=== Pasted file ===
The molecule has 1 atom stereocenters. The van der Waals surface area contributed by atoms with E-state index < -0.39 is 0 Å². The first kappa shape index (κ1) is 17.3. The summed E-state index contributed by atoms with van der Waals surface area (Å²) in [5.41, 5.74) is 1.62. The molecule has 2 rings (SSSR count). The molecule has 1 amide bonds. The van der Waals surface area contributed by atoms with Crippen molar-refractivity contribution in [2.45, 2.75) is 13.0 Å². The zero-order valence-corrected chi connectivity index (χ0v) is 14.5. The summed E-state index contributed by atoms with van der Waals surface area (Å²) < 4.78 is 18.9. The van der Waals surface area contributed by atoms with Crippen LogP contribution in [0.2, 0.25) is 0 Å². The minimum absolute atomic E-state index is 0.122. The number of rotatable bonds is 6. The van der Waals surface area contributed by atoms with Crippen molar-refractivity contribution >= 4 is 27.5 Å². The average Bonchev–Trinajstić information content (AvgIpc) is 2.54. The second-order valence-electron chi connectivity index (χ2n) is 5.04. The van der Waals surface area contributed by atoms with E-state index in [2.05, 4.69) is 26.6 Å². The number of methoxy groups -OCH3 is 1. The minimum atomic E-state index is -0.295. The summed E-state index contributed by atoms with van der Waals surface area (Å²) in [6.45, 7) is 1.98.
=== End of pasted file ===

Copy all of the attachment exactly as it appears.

The molecule has 1 atom stereocenters. The van der Waals surface area contributed by atoms with E-state index < -0.39 is 0 Å². The first kappa shape index (κ1) is 17.3. The summed E-state index contributed by atoms with van der Waals surface area (Å²) in [5.41, 5.74) is 1.62. The molecule has 2 rings (SSSR count). The molecule has 1 amide bonds. The van der Waals surface area contributed by atoms with Crippen molar-refractivity contribution in [2.45, 2.75) is 13.0 Å². The zero-order valence-corrected chi connectivity index (χ0v) is 14.5. The summed E-state index contributed by atoms with van der Waals surface area (Å²) < 4.78 is 18.9. The van der Waals surface area contributed by atoms with Crippen LogP contribution in [0.2, 0.25) is 0 Å². The minimum absolute atomic E-state index is 0.122. The number of rotatable bonds is 6. The van der Waals surface area contributed by atoms with Crippen molar-refractivity contribution >= 4 is 27.5 Å². The average Bonchev–Trinajstić information content (AvgIpc) is 2.54. The second-order valence-electron chi connectivity index (χ2n) is 5.04. The van der Waals surface area contributed by atoms with E-state index in [2.05, 4.69) is 26.6 Å². The number of methoxy groups -OCH3 is 1. The minimum atomic E-state index is -0.295. The summed E-state index contributed by atoms with van der Waals surface area (Å²) in [6.45, 7) is 1.98.